Anderlecht’s Josh Cullen spreads play by moving beyond English game

Ireland midfielder has expanded his horizons, and advises others to follow his example

This Josh Cullen interview reads like an advertisement to expand one's football horizons beyond the clogged up Premier League.

Cullen will miss out on Champions League football in his second season at Anderlecht but he came a lot closer than any other Republic of Ireland midfielder. Club Brugge as champions march straight into the big house with runners-up Genk landing a slot in the final qualifying round. The 25-year-old's new club finished third, so he will sample some Europa Cup action instead.

"I'd definitely advise players to do it," said Cullen ahead of tomorrow's friendly against Andorra.

“Think outside the box. For me personally, I’ve loved the season at Anderlecht, I’ve really enjoyed my time there, found it easy to adapt.”


Or as Ralph Fiennes told Brendan Gleeson in the film about Belgium, "It is like a f***ing fairytale".

“I’ve to say thank you to the people at the club who’ve helped me settle,” he continued. “I’ve enjoyed my time on the pitch. It’s been brilliant for me.”

The mystery is why there is not a flood of Irish players moving to European leagues in the wake of Brexit and the general struggles most of Stephen Kenny's squad face when it comes to commanding regular first team action in England (granted, a smattering of Irish under-21s are playing in Spain and Germany).

“I don’t know to be honest, sometimes we can get a bit too focused on the UK leagues and people don’t look further afield.

“I don’t know the answer why more people don’t do it, but whether the opportunities aren’t there, I’m not sure.

“But once the opportunity came calling for me from a club the size of Anderlecht with the history it has, the tradition and the ambition moving forward, and the prospect of being able to compete in top international competitions in the future, I think it was a no-brainer.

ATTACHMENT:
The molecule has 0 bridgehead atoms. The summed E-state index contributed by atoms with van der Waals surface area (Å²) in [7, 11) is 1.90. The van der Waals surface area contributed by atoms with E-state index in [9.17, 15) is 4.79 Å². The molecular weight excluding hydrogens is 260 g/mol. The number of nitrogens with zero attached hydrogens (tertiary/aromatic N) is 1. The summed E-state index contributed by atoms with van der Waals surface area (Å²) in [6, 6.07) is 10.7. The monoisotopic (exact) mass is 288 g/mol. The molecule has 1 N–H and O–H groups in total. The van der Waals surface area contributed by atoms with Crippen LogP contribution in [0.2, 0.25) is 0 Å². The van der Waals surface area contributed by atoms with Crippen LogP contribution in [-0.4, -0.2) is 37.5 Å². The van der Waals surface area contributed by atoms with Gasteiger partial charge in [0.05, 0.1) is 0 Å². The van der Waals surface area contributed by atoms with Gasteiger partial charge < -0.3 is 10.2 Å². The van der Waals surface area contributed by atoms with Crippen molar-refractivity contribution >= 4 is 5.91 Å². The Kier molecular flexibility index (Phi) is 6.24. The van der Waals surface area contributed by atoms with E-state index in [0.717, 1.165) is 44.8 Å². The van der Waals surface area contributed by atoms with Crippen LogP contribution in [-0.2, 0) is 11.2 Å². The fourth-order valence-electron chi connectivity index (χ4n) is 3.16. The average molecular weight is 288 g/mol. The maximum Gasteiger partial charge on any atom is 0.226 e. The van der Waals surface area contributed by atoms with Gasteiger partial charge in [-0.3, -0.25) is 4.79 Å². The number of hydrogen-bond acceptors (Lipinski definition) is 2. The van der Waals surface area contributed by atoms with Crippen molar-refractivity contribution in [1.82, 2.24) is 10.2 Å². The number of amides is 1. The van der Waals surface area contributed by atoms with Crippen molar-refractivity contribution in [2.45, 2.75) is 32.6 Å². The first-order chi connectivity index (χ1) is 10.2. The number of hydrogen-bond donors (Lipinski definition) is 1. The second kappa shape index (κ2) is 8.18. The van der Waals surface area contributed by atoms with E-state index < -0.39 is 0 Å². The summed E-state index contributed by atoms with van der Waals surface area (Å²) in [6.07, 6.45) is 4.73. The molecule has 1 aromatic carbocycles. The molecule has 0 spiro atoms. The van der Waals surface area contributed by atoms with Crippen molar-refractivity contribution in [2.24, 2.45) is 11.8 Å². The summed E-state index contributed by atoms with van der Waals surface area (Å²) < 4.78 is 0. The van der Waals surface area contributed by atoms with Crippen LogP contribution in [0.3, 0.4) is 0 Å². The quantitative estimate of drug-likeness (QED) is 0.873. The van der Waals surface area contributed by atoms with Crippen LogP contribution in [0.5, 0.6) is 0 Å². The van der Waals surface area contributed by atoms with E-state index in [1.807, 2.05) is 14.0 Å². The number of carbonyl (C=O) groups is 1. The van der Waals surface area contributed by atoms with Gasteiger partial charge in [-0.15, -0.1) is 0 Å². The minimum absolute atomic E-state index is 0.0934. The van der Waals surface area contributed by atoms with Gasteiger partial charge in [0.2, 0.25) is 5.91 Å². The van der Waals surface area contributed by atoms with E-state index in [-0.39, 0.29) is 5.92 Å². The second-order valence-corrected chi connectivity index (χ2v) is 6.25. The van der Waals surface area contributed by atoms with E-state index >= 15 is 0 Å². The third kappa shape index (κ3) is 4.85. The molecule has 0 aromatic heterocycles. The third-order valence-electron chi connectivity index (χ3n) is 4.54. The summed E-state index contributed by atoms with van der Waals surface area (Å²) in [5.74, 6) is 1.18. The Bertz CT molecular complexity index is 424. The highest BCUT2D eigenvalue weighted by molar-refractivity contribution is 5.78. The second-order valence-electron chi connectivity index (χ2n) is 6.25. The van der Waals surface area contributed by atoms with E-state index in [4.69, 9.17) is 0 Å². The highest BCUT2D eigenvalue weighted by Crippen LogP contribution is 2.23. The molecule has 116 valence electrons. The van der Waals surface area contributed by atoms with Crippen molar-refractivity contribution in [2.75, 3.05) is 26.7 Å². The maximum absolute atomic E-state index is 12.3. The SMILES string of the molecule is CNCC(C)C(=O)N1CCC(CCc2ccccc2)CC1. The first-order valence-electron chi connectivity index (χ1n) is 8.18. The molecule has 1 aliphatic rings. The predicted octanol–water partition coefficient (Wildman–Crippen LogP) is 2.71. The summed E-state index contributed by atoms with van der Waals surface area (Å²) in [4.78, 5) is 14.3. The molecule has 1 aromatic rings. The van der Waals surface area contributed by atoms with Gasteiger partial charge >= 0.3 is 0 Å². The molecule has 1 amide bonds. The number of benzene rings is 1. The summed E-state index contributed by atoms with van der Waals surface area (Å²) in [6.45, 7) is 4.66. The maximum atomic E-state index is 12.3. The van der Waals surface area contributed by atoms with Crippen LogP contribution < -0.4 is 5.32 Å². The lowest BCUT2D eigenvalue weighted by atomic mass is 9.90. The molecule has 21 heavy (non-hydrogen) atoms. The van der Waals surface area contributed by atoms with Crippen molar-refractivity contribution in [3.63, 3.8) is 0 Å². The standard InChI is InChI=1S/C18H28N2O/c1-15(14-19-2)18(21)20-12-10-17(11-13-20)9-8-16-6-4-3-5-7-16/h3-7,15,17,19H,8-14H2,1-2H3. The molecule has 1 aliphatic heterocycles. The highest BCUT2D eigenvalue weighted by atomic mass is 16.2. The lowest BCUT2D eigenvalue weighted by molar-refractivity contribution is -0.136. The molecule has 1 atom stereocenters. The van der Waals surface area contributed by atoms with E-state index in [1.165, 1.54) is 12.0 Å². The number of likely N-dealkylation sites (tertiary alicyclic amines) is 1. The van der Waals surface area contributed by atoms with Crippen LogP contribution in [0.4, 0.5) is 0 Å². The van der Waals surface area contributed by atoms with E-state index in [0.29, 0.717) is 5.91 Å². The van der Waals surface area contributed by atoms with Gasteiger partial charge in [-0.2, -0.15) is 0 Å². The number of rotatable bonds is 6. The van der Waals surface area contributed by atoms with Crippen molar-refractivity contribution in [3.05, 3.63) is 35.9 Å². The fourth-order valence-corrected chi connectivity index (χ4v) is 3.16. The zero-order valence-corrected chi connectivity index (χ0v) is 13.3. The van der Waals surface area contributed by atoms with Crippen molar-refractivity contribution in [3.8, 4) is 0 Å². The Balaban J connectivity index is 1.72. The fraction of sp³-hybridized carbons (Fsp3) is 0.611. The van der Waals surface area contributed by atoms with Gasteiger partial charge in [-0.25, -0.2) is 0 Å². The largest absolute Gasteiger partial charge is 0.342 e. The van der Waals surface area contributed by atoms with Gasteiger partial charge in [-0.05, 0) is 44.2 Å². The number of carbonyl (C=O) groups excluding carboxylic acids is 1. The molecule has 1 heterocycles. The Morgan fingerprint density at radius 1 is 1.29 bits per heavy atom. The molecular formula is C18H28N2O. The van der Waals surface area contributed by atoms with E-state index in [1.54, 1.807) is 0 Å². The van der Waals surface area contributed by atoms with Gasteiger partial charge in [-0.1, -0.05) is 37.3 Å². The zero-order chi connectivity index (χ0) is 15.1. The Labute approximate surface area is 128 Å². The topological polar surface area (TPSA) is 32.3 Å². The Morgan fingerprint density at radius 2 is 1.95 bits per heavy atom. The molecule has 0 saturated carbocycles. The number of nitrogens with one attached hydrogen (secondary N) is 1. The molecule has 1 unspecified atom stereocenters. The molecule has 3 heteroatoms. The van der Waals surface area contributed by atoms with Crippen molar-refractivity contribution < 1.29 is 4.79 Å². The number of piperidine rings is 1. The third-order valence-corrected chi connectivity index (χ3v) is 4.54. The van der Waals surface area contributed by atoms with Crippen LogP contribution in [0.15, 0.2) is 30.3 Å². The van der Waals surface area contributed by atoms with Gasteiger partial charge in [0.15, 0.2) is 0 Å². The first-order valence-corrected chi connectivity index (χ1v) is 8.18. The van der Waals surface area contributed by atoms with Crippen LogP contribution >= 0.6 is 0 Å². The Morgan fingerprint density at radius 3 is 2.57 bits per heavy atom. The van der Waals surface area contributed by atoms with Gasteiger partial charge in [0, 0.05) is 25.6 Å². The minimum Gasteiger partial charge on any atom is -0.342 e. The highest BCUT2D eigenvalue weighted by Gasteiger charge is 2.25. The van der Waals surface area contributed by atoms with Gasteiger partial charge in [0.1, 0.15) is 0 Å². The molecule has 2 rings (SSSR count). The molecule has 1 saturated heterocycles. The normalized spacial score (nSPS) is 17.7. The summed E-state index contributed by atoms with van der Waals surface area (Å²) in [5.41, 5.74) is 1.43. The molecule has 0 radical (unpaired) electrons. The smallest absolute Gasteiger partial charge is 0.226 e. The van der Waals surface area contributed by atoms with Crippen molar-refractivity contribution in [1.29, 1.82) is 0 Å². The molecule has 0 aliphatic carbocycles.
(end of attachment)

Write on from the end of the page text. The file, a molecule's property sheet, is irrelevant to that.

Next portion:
“I would never discourage any other young Irish players to look further afield and go and experience a different culture and really look to develop their game in a different league as well.”

Having Vincent Kompany as a rookie manager also sounds like a welcome development.

“My girlfriend came with me, which obviously made it easier off the pitch to have people there to support me, so a massive thank you to her, because especially with the way the world is at the minute with Covid, travel wasn’t easy.”

It only took Cullen (who hails from the sea side resort of Westcliff in Essex but is from Leitrim grandparents) 15 seasons at West Ham United before he took the plunge.


Turns out Belgian club football is basically the same as playing in the top flight in England.

“I supposed in England and Ireland, people sort of think European football is tippy tappy and quite slow paced. It’s definitely not that. We’ve come up against teams that play all styles of football, as you would in the English league.

“It’s quite similar in that sense. Obviously, being at one of top clubs in Belgium, we’ve come up against a lot of teams that have sat back, defended in a low block against us. That’s been one of the main differences, personally, that’s jumped out of me. It’s still football and you still come up against all types of teams and all types of style of play.”